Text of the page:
An Intro Guide to Unmistifying the Dockerfile

Where it all begins?

Supposing I have a simple goal of running a container with Ubuntu and Java inside.

There are two possible outcomes to solve this problem.

  1. Writing a Dockerfile with the necessary instructions and creating a container from it.
  2. Using docker run so it runs the given container for us.

But, what does the command docker run do? It downloads an image from Docker Hub. And how was that image generated?

That’s right, with a Dockerfile made by someone else.

What is the Dockerfile?

The dockerfile is nothing more than a means to creating our own images.

Docker can build images automatically by reading the instructions from a Dockerfile.

A Dockerfile is a text document that contains all the commands a user could call on the command line to assemble an image.

Using docker build users can create an automated build that executes several command-line instructions in succession.

In other words, it’s a recipe to build a container.

The difference between an Image and a Container

An image is a representation of how a container will be built.

Because of this, we can’t run or initialize images, we can only do this with containers.

What needs to be understood is this : we write a Dockerfile, build an image from it using docker build and then create and run the given container with the command docker run.

They work together like a means to an end.

Creating a Container

So I picked a folder in my computer and created a file called Dockerfile. In it, I added the following line :

FROM ubuntu:18.04

By doing this, I started the proccess of creating an image.

I then opened my terminal, cd’d my way into the given folder and executed the command docker build . (with the dot).

Docker then proceeded to build the image from the file.

When the proccess ended, I executed the command docker image ls to see a list of the images recently built in my local machine, and there it was my very own image ready to be built as a container with the command docker run.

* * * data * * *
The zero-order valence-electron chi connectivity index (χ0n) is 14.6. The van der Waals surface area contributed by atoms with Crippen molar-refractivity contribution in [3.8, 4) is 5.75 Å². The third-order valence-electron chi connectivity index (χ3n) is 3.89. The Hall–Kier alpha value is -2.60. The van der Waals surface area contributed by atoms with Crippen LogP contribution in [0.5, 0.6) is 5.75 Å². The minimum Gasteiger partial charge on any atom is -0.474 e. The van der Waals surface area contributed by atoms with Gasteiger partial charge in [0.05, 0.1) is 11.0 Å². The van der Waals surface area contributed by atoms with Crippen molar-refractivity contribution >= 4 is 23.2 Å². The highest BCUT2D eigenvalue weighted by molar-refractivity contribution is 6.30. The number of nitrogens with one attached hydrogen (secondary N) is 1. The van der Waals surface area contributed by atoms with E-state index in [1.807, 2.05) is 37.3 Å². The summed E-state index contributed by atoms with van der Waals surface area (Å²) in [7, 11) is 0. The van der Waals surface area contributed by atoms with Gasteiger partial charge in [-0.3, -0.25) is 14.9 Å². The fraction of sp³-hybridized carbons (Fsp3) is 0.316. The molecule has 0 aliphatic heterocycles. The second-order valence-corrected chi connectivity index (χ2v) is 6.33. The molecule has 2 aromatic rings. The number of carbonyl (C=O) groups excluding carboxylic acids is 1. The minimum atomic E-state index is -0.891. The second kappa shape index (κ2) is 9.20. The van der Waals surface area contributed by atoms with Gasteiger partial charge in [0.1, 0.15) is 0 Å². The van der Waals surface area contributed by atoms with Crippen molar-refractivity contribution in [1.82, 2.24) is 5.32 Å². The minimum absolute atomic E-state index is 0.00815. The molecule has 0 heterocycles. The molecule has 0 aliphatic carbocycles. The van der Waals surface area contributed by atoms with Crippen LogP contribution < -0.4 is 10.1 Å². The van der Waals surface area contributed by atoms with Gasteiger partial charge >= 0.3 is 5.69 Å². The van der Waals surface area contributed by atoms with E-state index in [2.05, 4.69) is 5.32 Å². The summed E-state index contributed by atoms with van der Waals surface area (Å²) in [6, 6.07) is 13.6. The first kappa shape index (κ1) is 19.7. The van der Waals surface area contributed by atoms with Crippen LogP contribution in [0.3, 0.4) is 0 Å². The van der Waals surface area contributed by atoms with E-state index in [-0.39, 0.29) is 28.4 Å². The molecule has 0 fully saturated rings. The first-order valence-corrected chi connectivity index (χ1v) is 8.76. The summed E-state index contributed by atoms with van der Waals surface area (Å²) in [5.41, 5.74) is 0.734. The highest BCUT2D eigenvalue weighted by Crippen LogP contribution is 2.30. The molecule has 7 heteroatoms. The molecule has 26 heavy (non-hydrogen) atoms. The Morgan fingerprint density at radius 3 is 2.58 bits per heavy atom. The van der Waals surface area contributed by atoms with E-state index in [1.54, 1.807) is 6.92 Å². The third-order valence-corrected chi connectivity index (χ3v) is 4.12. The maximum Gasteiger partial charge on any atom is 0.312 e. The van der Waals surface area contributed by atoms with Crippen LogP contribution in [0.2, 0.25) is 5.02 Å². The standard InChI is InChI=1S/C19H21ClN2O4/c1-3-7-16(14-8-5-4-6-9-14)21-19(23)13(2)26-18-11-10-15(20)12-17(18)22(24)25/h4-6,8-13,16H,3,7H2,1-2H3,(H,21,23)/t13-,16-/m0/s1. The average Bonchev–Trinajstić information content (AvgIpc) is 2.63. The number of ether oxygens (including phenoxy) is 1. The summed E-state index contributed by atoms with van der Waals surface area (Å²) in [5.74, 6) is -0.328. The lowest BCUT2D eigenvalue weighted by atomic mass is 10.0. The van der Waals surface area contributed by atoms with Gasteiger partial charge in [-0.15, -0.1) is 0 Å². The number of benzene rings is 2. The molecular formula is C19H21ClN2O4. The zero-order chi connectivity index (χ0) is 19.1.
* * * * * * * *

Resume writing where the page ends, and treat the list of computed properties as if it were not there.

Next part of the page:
Giving instructions to the Dockerfile


This is a mandatory command used in all Dockerfiles to specify the starting point for the image that will be built.

So, if my wish is to build a Java-based image to build my container, I need to specify openjdk as its base, kind of like this :

FROM openjdk

But what if I want to build an image from absolute scratch? Well, that’s possible too :

FROM scratch


RUN is a pretty interesting command. It can be executed one or more times and it allows me to define which commands will be run in the layer creation step of the image.

For instance, we have the following Dockerfile :

FROM ubuntu:18.04
RUN apt-get update
RUN apt-get install openjdk-8-jdk -y

When I execute docker build . , besides downloading Ubuntu 18.04 image to serve as a base to my own image, the creation proccess will also execute the commands I specified to update Ubuntu’s repositories through apt -get update.

It will also install Java 8 through apt-get install openjdk-8-jdk-y.

As a result, an image will be generated and from this image a container in which the two given commands will have been executed before it was even created.

So any container built from this image will have Ubuntu’s repository updated and Java 8 installed!


CMD and RUN are pretty similar.

We can pass parameters to them both in pretty much the same way.

The difference is that CMD is run after the container is built while RUN is executed in the image creation step of the process.

FROM ubuntu:18.04
RUN apt-get update
RUN apt-get install openjdk-8-jdk -y
CMD touch hello-world


Pretty intuitive names, right?

ADD’s role is to make a copy of a file, directory or to download a URL from our local machine and get it inside of an image.

FROM ubuntu:18.04
RUN apt-get update
RUN apt-get install openjdk-8-jdk -y
ADD host-file transferred-host-file

Funfact, if the host-file is a .tar, it will be decompressed automatically.

COPY behaves pretty much the same exact way, but unlike ADD, it doesn’t allow downloads.


This command has the purpose of defining our work environment.

Basically, it specifies the standard directory that will be open when we execute the container and where the other commands such as CMD, RUN, ADD and COPY will be run.


The image creation proccess is of utmost importance for anyone that wishes to learn about Docker.

The key point of this article is understanding that through the Dockerfile we send several instructions in the form of commands as a means to an end.

More info about these commands can be found in the Dockerfile reference documentation.

Thank you.

Engineering student and software enthusiast. Check out my github profile at @gabrielpulga.

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